Nothing sets the mood or feeling in a home like lighting. Lighting can be raised to highlight areas or focused to display treasured artwork. Or it can be lowered to create warmth and intimacy.
However, most homes' lighting controls haven't evolved much since Edison invented them. Save for the installation of a dimmer or two, most homes still use the basic lighting systems that were installed by the electrician during construction.
But for homeowners wanting to bring their lighting control into the 21st century, there is a much better solution: a home lighting control system. With this, you can:
- Turn on a single light, group of lights or every light with one button press
- Have lights automatically turn on/off at different times of the day
- Automatically set lights to the desired level at each location
- Incorporate switches/dimmers to control practically any kind of lighting load
One of the great things is that a lighting system can be installed into virtually any home, new or existing. (Rare exceptions exist with old homes that have aluminum electrical wiring instead of copper.) By pulling out your old "dumb" switches and replacing them with a new "smart" switch, you can do some amazing things!
Lighting systems are very scalable; you can start by automating certain areas and then grow the system over time. Some of the key elements of a lighting control system are:
For certain activities - parties, bedtime or waking in the morning, for example - you may want multiple lights around your home to go into a certain state. That state could be fully on (100%), fully off (0%) or dimmed to some point in between. Generally this requires walking around the home and manually flipping or dimming each location to the correct setting. With a lighting system, you create the perfect lighting scene one time and then recall that scene with the press of a button. Pressing the "Party" button will light your environment exactly as you like every time. Or pressing "Goodnight" will turn all the interior lights off, dim the kitchen to 10% for a nightlight and turn on the outdoor lights.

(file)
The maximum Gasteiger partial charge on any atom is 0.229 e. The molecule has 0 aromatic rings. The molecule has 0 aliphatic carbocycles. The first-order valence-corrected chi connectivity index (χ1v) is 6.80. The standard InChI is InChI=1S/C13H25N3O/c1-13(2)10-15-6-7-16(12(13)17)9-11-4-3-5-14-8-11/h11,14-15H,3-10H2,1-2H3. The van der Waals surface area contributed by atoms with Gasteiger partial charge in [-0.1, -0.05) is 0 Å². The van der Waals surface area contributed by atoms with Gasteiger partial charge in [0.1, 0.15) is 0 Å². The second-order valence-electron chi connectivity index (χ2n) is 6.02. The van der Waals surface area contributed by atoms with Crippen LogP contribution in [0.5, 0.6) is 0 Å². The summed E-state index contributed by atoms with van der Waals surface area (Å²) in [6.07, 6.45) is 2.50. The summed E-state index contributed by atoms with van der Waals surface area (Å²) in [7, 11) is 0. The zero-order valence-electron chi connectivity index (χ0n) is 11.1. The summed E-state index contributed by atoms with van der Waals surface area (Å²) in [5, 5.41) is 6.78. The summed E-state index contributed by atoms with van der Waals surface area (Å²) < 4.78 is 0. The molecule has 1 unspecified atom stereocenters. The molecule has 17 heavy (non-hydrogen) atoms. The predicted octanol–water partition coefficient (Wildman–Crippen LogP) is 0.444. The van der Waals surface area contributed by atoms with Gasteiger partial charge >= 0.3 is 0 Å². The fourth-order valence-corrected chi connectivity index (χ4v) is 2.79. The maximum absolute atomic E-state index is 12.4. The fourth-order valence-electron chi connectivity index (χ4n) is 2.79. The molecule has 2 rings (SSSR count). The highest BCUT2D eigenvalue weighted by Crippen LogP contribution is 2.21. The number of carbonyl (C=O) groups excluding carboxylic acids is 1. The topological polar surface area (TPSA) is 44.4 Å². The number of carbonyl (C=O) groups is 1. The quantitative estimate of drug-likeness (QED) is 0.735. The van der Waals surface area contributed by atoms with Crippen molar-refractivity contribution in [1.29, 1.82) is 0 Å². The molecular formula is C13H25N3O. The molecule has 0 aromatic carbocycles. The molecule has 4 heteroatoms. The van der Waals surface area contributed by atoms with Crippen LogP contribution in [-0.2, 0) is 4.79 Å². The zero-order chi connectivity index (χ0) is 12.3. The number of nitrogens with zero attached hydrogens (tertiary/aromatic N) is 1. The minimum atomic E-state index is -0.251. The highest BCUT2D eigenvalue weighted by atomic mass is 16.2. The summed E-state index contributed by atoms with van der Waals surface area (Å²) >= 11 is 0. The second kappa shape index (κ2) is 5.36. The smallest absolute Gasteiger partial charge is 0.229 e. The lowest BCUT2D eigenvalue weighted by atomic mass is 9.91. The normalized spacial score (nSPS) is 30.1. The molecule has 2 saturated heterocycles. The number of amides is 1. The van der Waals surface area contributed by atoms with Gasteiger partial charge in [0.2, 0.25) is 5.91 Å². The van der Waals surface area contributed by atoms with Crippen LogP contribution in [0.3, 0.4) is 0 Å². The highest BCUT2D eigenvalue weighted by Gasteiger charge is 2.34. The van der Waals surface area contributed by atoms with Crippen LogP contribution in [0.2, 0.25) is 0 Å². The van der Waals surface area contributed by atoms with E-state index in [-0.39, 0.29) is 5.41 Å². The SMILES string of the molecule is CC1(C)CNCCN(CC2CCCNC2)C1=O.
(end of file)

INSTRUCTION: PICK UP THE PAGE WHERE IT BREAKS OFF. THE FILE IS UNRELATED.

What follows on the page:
Most lighting control systems integrate an astronomic time clock. By knowing a home's geographic location, the astronomic time clock keeps up with changing sunrise and sunset times. With this information, the lighting system can automatically change settings either at specific times every day, such as turning off exterior lights at 5 a.m., or based on sunrise/sunset events, such as turning on porch lights 15 minutes before sunset.
Dimming lights just a bit can both lower energy usage and increase the lifespan of the bulb. Multiplied over dozens or even hundreds of bulbs, this can add up to real savings. Also when a lighting system includes occupancy sensors, lights can automatically turn off when an area is not in use.
While replacing all of the lighting controls in the home is the best solution, areas that benefit most from automation include:
- Basement lighting. No need to wonder whether a light has been left on. Press a single button and ensure that every light in the basement is off. Or, incorporate an occupancy sensor and have lights automatically turn on when you enter and off when you leave.
- Kitchen lighting. No room in the home generally has as many lighting areas as the kitchen. Instead of flipping multiple switches, simply turn on lighting scenes like "Cook," "Entertain" or "Clean Up" and get the kitchen lighting design you want at the touch of a button.
- Home theater lighting. Home theaters often have several zones of lighting, such as sconces, overheads and spots. With a button press, lights can slowly dim to create a darkened environment perfect for watching movies, and then automatically rise to a comfortable level for intermission or to full bright for clean-up.
Learn more about having a lighting control system designed and installed, or to turn your home into a smart home, search for a local qualified CEDIA member home technology professional near you.